horse trailerHaving a horse that will calmly and safely get in and out of the trailer in any situation is very important. The trailer is a relatively small, enclosed space, where you and your horse can get hurt easily if things go wrong. So it is vitally important that you take the time to work with your horse before you need to go somewhere in the trailer. The day you are trying to get him to the vet for urgent treatment is not the day you want to find out he doesn’t load well.

I believe trailer loading problems are caused by two things. One is a legitimate fear of the trailer, which is usually caused by a bad experience in the past. The other is a leading problem; if your horse leads properly, he should follow you any where, including into the trailer, without pushing on you or resisting.

Groundwork exercises
For both fear and leading problems, I start with the same groundwork exercises to build trust and to explain to my horse what the lead rope means. I like to use a rope halter for these exercises; that way, there is no hardware or snaps banging on my horse’s head. I highly recommend using an Equiface Saver as well. This protective headgear will keep your horse from getting hurt if he does throw his head up or bump into anything in the trailer. You will also need a light dressage whip for part of this exercise.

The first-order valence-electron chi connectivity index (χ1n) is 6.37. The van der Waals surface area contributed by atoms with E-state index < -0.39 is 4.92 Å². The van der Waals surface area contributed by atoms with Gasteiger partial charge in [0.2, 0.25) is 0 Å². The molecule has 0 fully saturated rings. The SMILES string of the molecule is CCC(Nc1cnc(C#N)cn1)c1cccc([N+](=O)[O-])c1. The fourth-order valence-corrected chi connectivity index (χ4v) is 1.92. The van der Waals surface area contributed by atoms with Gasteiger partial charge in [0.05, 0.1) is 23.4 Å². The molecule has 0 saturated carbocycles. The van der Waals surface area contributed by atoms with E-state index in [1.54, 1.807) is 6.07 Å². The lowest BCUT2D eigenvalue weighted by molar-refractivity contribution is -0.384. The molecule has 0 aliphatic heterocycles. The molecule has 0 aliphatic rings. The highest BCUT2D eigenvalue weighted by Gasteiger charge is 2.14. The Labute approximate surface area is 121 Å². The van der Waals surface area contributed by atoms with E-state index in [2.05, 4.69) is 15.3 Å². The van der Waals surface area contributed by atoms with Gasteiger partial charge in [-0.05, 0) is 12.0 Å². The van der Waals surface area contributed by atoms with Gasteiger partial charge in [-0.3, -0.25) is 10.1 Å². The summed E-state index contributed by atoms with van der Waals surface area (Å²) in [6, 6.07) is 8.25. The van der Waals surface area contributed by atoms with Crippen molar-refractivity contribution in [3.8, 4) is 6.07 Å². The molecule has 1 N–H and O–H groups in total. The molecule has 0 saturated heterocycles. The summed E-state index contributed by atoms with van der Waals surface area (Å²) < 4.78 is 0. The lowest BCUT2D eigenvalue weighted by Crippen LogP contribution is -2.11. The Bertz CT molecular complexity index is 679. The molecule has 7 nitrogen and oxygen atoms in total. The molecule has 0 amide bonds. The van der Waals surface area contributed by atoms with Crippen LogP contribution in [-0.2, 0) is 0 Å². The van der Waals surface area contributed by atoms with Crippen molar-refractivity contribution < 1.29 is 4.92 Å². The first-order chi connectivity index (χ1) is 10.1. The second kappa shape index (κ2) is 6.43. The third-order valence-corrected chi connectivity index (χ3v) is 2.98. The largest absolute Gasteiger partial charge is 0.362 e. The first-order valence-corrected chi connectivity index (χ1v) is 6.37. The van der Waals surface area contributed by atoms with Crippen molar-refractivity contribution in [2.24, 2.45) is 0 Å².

Find a safe area away from the trailer as you will want to practice the ground work exercises somewhere without the added pressure of the trailer first. Your horse may already know these basic ground work exercises. But even if he does, you should review them so they are fresh in his mind.

• Move his shoulders away from you. Start by moving your horse’s shoulders away from you as you send him off in a circle around you. Point with one hand, and then, if your horse doesn’t move in the direction in which you pointed, reinforce the cue by swinging the tail of your lead rope. He should step off, moving his shoulders away from you and not in towards you. If he does push his shoulders in to you, step towards him and drive his shoulders away. When you get a step in the right direction, release the pressure and pet him.

• Move his hips. Once you can move his shoulders away, review moving his hips. Ask him to step under himself with the hind leg closest to you, crossing it in front of the outside hind leg. When he has taken as many steps as you wanted, release and reward him.

• Practice the head down cue. This is especially important if you are working with a horse that pulls back in the trailer. Put your hand on the lead rope below where it connects to the halter, and put slight down-ward pressure. Hold the pressure, neither increasing nor decreasing, until your horse lowers his head. Release to reward him, and then ask again. You want to practice this until you can get your horse’s head all the way to the ground.
Now that you have reviewed control of the shoulders, hips, and can put your horse’s head down on cue, you are ready to move to the trailer.

Exercises near the trailer